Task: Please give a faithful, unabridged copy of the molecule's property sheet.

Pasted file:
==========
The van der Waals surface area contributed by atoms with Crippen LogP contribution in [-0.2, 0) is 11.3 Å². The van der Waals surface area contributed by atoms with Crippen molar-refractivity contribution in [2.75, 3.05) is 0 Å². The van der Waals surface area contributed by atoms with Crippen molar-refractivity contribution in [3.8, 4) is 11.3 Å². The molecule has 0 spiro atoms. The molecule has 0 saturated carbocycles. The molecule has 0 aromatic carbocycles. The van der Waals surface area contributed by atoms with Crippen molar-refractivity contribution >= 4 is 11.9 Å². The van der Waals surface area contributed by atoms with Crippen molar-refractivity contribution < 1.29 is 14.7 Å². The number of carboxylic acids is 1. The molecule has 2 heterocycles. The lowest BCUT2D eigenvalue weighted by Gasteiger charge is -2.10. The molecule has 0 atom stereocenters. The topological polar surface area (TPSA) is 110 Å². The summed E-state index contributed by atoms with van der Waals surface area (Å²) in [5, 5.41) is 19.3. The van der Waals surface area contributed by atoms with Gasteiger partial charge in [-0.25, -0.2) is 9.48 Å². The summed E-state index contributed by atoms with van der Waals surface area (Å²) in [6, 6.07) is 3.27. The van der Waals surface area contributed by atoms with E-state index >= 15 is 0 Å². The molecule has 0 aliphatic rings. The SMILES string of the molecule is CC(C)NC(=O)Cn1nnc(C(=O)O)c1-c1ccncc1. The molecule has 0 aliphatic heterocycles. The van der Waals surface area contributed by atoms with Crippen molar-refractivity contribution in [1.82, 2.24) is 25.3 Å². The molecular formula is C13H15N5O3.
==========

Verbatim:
The van der Waals surface area contributed by atoms with Crippen LogP contribution in [-0.2, 0) is 11.3 Å². The van der Waals surface area contributed by atoms with Crippen molar-refractivity contribution in [2.75, 3.05) is 0 Å². The van der Waals surface area contributed by atoms with Crippen molar-refractivity contribution in [3.8, 4) is 11.3 Å². The molecule has 0 spiro atoms. The molecule has 0 saturated carbocycles. The molecule has 0 aromatic carbocycles. The van der Waals surface area contributed by atoms with Crippen molar-refractivity contribution >= 4 is 11.9 Å². The van der Waals surface area contributed by atoms with Crippen molar-refractivity contribution < 1.29 is 14.7 Å². The number of carboxylic acids is 1. The molecule has 2 heterocycles. The lowest BCUT2D eigenvalue weighted by Gasteiger charge is -2.10. The molecule has 0 atom stereocenters. The topological polar surface area (TPSA) is 110 Å². The summed E-state index contributed by atoms with van der Waals surface area (Å²) in [5, 5.41) is 19.3. The van der Waals surface area contributed by atoms with Gasteiger partial charge in [-0.25, -0.2) is 9.48 Å². The summed E-state index contributed by atoms with van der Waals surface area (Å²) in [6, 6.07) is 3.27. The van der Waals surface area contributed by atoms with E-state index >= 15 is 0 Å². The molecule has 0 aliphatic rings. The SMILES string of the molecule is CC(C)NC(=O)Cn1nnc(C(=O)O)c1-c1ccncc1. The molecule has 0 aliphatic heterocycles. The van der Waals surface area contributed by atoms with Crippen molar-refractivity contribution in [1.82, 2.24) is 25.3 Å². The molecular formula is C13H15N5O3.